What about fatigue? Like, that's the place where I really come to it's like, Okay, look, fatigue is just part of the process, it means that I have so much energy, and there's all of that Spoon Theory that I only have so many spoons of energy to spend during the day. And it takes two spoons for me to get up and have a shower. And that leaves three spoons left of energy for the day. And for me, fatigue is something that I'll go one of two ways where I'll respect it, and I'll know how far I can push it. And then there are other days where our calculator go, okay, the consequences of doing this means I'm going to be in bed all of tomorrow. But I'm gonna do this because it's important for my sense of emotional, and just whole identity sense of well being, I really want to do it, but I'm calculating the price.
Totally. And I think that comes down to that. It's like I have a relationship with my body. And sometimes, you know, I'll say, you know, you're right, I'm not going to do that. I'll do that for you. You know, I'm the stay back, or I'm going to shorten it. You know, I said I was gonna go do this for an hour. Hey, we've 20 minutes earlier, I got you. And sometimes that means my body, you know, yeah, I'm going to sacrifice, you know, maybe tomorrow's like, maybe tomorrow would not have been a high pain day. But I say, you know, I'm going to do this. Yes, I'm going to feel fatigued tonight and tomorrow. But I think that's okay, because I have this respect for my body. That makes me feel okay. And I don't feel guilty. I used to feel guilty. When I did the, I felt this guilt towards my body. Like, I'm so sorry, I did this to you. I don't really anymore. Because I've like developed a relationship, I'm sure to anybody who doesn't have a chronic illness. This might sound very foreign and kind of weird. But it's the way that I think about it. And I think it's the way that's really helped me.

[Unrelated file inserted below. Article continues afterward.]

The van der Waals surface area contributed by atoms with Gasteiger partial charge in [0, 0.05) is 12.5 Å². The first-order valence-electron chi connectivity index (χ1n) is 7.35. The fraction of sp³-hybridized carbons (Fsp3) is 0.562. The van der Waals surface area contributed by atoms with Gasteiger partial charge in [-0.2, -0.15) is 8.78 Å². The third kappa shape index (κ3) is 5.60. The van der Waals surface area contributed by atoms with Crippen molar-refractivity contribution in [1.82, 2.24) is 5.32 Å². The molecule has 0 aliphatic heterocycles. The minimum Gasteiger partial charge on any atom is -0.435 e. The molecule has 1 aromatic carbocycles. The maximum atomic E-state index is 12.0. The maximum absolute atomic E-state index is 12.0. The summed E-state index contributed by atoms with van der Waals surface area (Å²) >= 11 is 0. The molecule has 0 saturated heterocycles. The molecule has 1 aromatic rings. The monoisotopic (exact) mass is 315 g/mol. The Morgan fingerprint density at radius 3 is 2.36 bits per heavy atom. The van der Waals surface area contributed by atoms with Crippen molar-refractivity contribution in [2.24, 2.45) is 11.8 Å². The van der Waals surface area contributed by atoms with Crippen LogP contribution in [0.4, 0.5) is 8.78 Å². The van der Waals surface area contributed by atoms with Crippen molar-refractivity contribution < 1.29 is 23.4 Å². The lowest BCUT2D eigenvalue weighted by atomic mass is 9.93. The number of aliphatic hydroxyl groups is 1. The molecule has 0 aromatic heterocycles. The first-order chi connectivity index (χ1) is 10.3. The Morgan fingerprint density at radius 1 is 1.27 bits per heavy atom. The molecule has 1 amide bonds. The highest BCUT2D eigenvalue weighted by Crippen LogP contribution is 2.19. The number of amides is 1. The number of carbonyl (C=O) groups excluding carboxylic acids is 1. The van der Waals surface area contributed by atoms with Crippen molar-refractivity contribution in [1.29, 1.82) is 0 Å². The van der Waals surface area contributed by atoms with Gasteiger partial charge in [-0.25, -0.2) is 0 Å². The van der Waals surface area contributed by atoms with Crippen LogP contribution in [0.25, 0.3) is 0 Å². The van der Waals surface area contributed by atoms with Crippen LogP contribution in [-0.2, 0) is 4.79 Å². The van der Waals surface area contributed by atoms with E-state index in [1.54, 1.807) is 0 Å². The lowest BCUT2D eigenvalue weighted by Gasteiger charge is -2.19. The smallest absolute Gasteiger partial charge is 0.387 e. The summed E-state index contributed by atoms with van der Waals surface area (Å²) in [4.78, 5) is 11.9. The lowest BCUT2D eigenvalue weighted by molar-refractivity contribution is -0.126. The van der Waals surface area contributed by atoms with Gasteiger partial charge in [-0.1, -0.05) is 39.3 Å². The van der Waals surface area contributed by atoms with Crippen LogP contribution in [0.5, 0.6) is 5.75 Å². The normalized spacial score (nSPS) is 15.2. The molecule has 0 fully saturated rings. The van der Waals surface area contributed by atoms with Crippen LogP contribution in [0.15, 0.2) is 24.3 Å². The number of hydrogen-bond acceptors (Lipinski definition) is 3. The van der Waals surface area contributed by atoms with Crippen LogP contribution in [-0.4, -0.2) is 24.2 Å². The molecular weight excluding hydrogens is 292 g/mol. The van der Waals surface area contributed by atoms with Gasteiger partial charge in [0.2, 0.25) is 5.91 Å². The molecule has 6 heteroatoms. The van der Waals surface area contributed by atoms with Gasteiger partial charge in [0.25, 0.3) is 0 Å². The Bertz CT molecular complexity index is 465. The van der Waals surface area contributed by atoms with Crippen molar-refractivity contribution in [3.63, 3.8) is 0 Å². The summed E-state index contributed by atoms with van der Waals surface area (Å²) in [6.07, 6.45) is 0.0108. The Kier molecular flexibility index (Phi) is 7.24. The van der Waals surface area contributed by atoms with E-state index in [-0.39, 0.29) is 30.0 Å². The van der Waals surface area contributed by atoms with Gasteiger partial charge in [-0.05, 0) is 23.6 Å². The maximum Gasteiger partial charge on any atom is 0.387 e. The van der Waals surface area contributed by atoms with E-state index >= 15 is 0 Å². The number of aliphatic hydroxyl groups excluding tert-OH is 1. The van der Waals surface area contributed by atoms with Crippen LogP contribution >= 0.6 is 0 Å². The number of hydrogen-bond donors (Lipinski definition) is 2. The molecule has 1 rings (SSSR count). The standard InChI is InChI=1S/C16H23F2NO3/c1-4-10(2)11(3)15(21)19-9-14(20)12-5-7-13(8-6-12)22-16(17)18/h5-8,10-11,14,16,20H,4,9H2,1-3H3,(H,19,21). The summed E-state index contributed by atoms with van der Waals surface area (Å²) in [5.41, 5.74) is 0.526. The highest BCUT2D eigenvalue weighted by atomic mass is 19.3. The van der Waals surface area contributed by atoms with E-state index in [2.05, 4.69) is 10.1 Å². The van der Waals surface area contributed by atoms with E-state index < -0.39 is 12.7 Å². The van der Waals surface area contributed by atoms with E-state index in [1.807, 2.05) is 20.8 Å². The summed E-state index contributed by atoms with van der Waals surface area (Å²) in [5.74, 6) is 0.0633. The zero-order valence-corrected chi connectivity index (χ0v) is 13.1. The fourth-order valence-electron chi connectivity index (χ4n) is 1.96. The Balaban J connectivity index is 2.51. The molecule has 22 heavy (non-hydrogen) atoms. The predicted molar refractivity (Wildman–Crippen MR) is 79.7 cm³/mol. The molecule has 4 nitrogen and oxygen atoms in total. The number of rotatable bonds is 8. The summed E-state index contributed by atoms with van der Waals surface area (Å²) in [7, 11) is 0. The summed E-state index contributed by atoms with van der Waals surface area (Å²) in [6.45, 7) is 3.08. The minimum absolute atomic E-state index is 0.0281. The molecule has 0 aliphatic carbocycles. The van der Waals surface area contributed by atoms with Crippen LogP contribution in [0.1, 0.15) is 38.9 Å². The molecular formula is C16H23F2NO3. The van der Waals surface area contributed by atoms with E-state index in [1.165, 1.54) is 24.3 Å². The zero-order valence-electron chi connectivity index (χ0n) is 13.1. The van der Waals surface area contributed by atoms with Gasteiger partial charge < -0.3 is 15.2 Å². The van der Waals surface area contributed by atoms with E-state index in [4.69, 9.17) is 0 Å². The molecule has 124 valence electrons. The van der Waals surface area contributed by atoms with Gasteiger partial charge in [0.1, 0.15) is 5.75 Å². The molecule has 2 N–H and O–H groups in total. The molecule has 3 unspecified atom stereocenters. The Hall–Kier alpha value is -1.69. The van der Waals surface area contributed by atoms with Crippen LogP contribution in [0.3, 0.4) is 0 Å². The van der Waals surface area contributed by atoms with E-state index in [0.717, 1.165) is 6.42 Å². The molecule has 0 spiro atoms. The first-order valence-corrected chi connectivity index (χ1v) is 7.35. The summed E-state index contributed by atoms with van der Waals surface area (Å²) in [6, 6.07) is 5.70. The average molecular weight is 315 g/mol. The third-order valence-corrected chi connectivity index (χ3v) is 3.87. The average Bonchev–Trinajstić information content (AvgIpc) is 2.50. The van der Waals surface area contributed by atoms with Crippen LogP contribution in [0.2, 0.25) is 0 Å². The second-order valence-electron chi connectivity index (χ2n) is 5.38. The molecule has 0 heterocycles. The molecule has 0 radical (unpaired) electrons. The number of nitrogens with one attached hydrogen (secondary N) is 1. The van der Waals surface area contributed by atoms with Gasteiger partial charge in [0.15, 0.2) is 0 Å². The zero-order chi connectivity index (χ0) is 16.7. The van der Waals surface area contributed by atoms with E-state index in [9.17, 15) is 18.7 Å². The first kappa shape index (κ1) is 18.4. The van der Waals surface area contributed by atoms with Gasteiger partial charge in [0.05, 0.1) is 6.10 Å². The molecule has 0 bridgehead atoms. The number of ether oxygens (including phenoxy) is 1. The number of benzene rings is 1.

I think this is amazing is a it's certainly something I've probably intuitively done. But I have also treated my body badly at times. And I hadn't thought about it in this way. So I really want to in this moment say to you, that is super helpful. it lands in my heart. And it's a place in which I think, Okay, this is something I could work with. And I can see in you. Something that resonates me is you want to get great grades, and you want to get on with the life that you really know is in your heart. So where are you going? And what do you hope to do for yourself in your career.
So right now, I just applied to Master's programmes in human genetics and genetic counselling. At the moment, I'm just waiting to hear back from interviews, which is very exciting, but very scary. compositive that my journey going through chronic illness is what led me here. I don't know how else I could have possibly been brought to this career that really just seems so perfect for me. I know that I'm gonna be taking some of the research I used to do